Kabul: A series of explosions and gunfire was today heard outside the presidential palace in Kabul, one of the most heavily guarded areas in the Afghan capital. The Kabul police confirmed the militant attack which erupted at one of the gates of the complex began at about 6:30 am.
The Taliban claimed responsibility for the attack. In a text-message statement to reporters, the Taliban said, "We brought death to the enemy."
Reporters gathering for an event early on Tuesday with President Hamid Karzai counted at least a half dozen explosions outside the eastern gate of the palace. Small arms fire also could be heard.
Smoke rose from the eastern gate of the palace after the explosions and at least 45 minutes of on-and-off small arms fire.
"The attack occurred at the entrance that is near the ministry of defence," said a police officer. The area houses many official buildings including the US Embassy and the headquarters for the NATO-led coalition forces.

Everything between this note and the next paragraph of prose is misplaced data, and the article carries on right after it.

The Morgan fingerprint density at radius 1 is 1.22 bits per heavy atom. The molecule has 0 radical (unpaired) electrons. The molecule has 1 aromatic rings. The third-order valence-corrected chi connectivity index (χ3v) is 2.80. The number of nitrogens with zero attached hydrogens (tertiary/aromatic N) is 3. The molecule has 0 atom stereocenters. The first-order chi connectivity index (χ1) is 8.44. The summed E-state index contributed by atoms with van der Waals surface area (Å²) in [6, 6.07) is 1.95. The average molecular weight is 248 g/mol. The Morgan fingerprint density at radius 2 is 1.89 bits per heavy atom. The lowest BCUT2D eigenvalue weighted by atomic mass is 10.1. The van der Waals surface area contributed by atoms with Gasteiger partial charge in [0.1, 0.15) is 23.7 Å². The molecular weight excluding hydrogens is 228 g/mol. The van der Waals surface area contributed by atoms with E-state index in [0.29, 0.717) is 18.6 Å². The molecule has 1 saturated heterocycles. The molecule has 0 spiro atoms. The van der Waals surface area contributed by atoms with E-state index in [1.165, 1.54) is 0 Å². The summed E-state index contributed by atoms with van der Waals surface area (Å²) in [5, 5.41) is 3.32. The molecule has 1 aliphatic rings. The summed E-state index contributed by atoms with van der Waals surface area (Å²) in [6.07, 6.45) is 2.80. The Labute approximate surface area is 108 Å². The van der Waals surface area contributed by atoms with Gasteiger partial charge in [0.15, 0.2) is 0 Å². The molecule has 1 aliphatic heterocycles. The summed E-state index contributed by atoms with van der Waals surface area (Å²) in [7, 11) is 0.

Police said that three or four attackers had approached one entrance to the sprawling palace area and had fled their explosives-laden car before detonating it.
Kabul police chief Mohammad Ayoub Salangi told reporters at the scene that all the militants had died and no security forces personnel or civilians were killed in the attack, giving no further details.
News Agency AFP quoted a source from the presidential palace as saying that the premises had not been breached.
The US embassy sounded its "duck and cover" alarm drill and the US-led NATO military coalition said on its Twitter account: "Small arms fire and multiple explosions reported in Kabul. Situation developing."
The last major attack in Kabul was on June 11 when the Taliban insurgents claimed responsibility for a suicide car bomb outside the Supreme Court that killed at least 15 civilians.
Tuesday's attack came during a visit to Kabul by US envoy James Dobbins after a diplomatic bust-up over the Taliban's new office in Qatar that was intended as a first step towards a peace deal to end 12 years of fighting in Afghanistan.
The Qatar office used the formal name of "Islamic Emirate Of Afghanistan" from the rebels' 1996-2001 government, and flew the white Taliban flag that is seen by many Afghans as a grim reminder of the cruelties of Taliban rule.
President Hamid Karzai, furious over the flag and sign, broke off ongoing Afghan-US talks on an agreement that would allow Washington to maintain soldiers in Afghanistan after the NATO combat mission ends.
Karzai has so far declined to send representatives to Qatar, but pressure is growing for a ceasefire and eventually a peace settlement ahead of next year's NATO withdrawal and Afghan presidential elections due to April.